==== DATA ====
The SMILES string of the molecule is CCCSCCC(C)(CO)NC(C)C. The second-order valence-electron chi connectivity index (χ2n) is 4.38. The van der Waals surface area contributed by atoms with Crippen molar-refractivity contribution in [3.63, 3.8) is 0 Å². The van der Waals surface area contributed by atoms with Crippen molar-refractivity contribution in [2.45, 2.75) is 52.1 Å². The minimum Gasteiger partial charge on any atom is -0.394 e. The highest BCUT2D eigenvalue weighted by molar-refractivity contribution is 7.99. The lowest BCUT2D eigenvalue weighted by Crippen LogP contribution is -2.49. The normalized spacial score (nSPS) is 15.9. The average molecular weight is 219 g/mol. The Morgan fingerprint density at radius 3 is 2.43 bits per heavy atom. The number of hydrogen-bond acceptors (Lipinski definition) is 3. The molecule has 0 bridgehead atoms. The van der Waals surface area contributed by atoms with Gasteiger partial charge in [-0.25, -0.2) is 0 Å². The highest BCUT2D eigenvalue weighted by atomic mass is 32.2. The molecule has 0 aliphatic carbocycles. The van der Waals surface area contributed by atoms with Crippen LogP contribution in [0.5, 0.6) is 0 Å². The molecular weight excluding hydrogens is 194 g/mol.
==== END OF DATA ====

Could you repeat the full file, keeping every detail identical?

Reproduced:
The SMILES string of the molecule is CCCSCCC(C)(CO)NC(C)C. The second-order valence-electron chi connectivity index (χ2n) is 4.38. The van der Waals surface area contributed by atoms with Crippen molar-refractivity contribution in [3.63, 3.8) is 0 Å². The van der Waals surface area contributed by atoms with Crippen molar-refractivity contribution in [2.45, 2.75) is 52.1 Å². The minimum Gasteiger partial charge on any atom is -0.394 e. The highest BCUT2D eigenvalue weighted by molar-refractivity contribution is 7.99. The lowest BCUT2D eigenvalue weighted by Crippen LogP contribution is -2.49. The normalized spacial score (nSPS) is 15.9. The average molecular weight is 219 g/mol. The Morgan fingerprint density at radius 3 is 2.43 bits per heavy atom. The number of hydrogen-bond acceptors (Lipinski definition) is 3. The molecule has 0 bridgehead atoms. The van der Waals surface area contributed by atoms with Gasteiger partial charge in [-0.25, -0.2) is 0 Å². The highest BCUT2D eigenvalue weighted by atomic mass is 32.2. The molecule has 0 aliphatic carbocycles. The van der Waals surface area contributed by atoms with Crippen LogP contribution in [0.5, 0.6) is 0 Å². The molecular weight excluding hydrogens is 194 g/mol.